In light of the above, the European reaction to the US sanctions is somewhat reproachable. Whilst publicly stating to preserve the Iran nuclear deal and to facilitate trade with Iran, the long-mooted special purpose vehicle turned out to be remarkably wishy-washy. INSTEX, short for an Instrument in Support of Trade Exchanges as the SPV is officially labelled, will only focus on pharmaceuticals, medical devices and agricultural goods, which were not subject to US sanctions anyway. Moreover, the pharmaceutical and medical export-import ratio is heavily tilted in Europe’s favor (roughly 1:30 in terms of value), so it is more of a sales promotion than a real concern for Iranian customers. Although it is fair to say that humanitarian trade does suffer from the oil-related sanctions, especially in terms of insurance coverage and shipping, yet it would be nice to see what can the EU propose with regard to crude trades.

Tehran tries to be ingenious in circumventing the US sanctions, to varying levels of success. Its attempt to market Iranian crude on the domestic energy exchange (IRENEX) has gone largely unnoticed. Following three crude tenders, NIOC now intends to sell the condensate in 35kbbl lots (at a fixed price of 61.04 USD per barrel) to private consumers or traders, who would then have to find a suitable market for it, either at home or abroad. During the first two crude trading sessions, NIOC sold 0.98 MMbbl of crude, however the third trading session, held on January 21, yielded no interest in the volumes (despite the advantageous fixed price of 52.42 USD per barrel and a very favorable 90-day settlement period). It remains to be seen whether condensate trade would fare any better.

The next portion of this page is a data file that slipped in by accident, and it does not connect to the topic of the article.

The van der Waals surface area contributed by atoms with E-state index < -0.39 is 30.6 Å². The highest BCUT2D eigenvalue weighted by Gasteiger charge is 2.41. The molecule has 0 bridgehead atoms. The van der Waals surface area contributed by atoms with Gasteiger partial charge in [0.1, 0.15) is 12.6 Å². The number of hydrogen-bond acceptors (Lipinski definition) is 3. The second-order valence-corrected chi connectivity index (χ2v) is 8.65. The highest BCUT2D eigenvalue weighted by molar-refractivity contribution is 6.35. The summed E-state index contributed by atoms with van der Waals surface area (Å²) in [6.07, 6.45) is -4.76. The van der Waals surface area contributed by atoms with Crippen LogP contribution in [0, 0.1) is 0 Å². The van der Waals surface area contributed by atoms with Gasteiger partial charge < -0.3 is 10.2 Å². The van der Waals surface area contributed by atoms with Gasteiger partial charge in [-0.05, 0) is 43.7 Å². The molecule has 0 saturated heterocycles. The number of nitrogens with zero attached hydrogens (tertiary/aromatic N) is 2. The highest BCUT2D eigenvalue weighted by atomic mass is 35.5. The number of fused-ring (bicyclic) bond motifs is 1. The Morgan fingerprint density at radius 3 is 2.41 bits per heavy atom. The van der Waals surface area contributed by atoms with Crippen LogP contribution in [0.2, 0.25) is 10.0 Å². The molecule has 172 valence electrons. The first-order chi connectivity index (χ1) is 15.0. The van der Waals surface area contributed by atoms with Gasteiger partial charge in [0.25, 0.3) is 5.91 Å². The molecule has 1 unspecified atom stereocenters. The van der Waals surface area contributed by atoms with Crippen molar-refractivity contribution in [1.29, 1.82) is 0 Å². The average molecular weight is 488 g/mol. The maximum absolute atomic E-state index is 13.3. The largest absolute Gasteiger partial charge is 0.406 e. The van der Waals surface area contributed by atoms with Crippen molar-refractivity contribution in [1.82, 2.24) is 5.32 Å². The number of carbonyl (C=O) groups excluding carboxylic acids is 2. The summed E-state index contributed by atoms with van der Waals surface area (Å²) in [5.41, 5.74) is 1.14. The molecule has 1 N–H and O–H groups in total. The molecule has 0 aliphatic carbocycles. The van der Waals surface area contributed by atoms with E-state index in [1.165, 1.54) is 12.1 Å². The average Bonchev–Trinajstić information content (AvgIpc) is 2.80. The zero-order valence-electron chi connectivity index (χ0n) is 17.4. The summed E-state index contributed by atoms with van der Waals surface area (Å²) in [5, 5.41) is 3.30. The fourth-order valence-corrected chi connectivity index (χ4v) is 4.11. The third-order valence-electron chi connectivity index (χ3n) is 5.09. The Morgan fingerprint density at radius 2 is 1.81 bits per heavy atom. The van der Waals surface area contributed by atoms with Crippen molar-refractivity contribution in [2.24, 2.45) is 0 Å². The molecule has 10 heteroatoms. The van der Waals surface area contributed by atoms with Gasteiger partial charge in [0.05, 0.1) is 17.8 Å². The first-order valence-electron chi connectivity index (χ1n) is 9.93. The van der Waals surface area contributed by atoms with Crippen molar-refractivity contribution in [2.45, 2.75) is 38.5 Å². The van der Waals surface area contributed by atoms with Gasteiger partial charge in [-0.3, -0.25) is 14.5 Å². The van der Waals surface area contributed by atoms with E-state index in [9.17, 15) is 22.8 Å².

Thus far developments around the Iranian sanctions have confirmed Tehran’s fears – China, hitherto expected to provide a safe lifeline to Iran, is gradually losing interest; Europe, which has promised not to give up on Iran and the nuclear deal, seems fully cognizant (and tacitly disenchanted) over the lengths it can go vis-à-vis a unilateral US sanctions levy. India, the only country to have implemented a fully operational trade mechanism denominated in rupees, is lobbying hard to keep on importing Iranian crude, however, its geopolitical clout is inadequate to persuade the White House. Iraq is playing its game right to maintain energy ties to Iran, however, unfortunately for Tehran they are interested in gas and electricity imports, not crude.

The US slapping sanctions on Venezuela will definitely come in handy for Iran, in its quest to wipe off further (heavy) volumes of crude Washington faces a risk of a steep price hike, something which is much more effective in fending off its aggressive foreign policy than the arguments of Indian, Chinese or Turkish officials. Against this background, it remains to be seen whether Iran would not escalate the situation by threatening to leave the Joint Comprehensive Plan of Action (JCPOA), yet even if it does, it is not going to change much. Europe does not matter anymore, the parley is to be held with the United States.